Dr. Steve Flindall, an emergency room doctor for nearly 20 years, said everyday the COVID-19 pandemic continues to place unimaginable stress on the health-care system.“Last night our ICU was full,” said Flindall, who currently works in the York Region. “I had a cardiac arrest patient that normally would go straight to the ICU in the emerg for many hours; because there wasn’t room, they had to make room for her.”As some communities brace for added coronavirus restrictions, experts crunching the numbers predict more lockdowns will follow.Ryan Imgrund is a biostatistician who tracks COVID-19 case numbers every day.“It seems like Guelph, Durham, and also Hamilton that are next on the list for lockdown,” Imgrund said. “We are going to see a lot more movement I think next week. I have a feeling we are going to see another eight to 10 public health units move up [zone] colours.” Story continues below advertisement
The president of the University Health Network, Dr. Kevin Smith, took to twitter on Friday and said it was time to lockdown from Oshawa to Niagara, north to Barrie and west to London. Trending Stories
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“I believe we absolutely have to go further to stamp out this disease,” Smith said, adding this is necessary as we await a vaccine.Critical Care Services Ontario reported that as of Friday at midnight, there were 251 COVID-19 patients in Ontario intensive care units and 152 people on ventilators.By comparison, at the peak of the first wave, there were 283 COVID-19 ICU patients. Doctors say they are seeing on average 21 new COVID-19 ICU cases every day.Dr. Michael Warner, the medical director of critical care at Michael Garron Hospital in Toronto, said when it comes to the ICU, the situation across the province is dire.“In the next two weeks, I think that we are going to exceed 300 patients with COVID-19 in Ontario’s ICUs,” Warner said. “We are going to have to cancel elective surgeries and procedures. We are going to have to potentially limit access to things that are less elective and more necessary or even emergent.” Story continues below advertisement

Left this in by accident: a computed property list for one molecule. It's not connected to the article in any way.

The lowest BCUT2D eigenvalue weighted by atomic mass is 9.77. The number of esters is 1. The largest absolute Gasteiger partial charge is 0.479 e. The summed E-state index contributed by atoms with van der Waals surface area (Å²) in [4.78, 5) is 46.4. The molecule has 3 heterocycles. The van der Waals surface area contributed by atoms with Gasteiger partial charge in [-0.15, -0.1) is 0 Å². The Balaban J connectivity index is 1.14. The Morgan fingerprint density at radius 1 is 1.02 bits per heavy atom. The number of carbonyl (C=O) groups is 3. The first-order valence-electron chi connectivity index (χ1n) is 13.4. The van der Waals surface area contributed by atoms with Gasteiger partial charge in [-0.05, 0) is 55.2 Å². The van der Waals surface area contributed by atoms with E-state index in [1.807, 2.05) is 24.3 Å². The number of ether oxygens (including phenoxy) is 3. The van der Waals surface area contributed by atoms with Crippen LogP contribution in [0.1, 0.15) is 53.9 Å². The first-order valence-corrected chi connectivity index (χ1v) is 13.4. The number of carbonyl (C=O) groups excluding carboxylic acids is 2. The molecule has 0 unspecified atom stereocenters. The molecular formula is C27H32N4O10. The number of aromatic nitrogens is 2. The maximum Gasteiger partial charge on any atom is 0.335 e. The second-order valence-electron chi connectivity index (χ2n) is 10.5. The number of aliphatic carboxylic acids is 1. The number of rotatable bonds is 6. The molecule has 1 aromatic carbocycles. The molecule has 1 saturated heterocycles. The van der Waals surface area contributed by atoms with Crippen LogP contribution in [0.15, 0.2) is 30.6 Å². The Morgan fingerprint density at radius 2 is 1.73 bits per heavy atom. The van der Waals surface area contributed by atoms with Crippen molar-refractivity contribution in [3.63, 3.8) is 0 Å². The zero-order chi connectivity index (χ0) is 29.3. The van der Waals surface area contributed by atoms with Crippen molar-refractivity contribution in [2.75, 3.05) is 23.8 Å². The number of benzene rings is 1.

Other experts said that even in communities where COVID-19 appears to be manageable, nothing is guaranteed for the future.“It’s very, very easy for some of these areas that are doing well to get out of control really really quickly,” Imgrund said.“We need to stay vigilant.”
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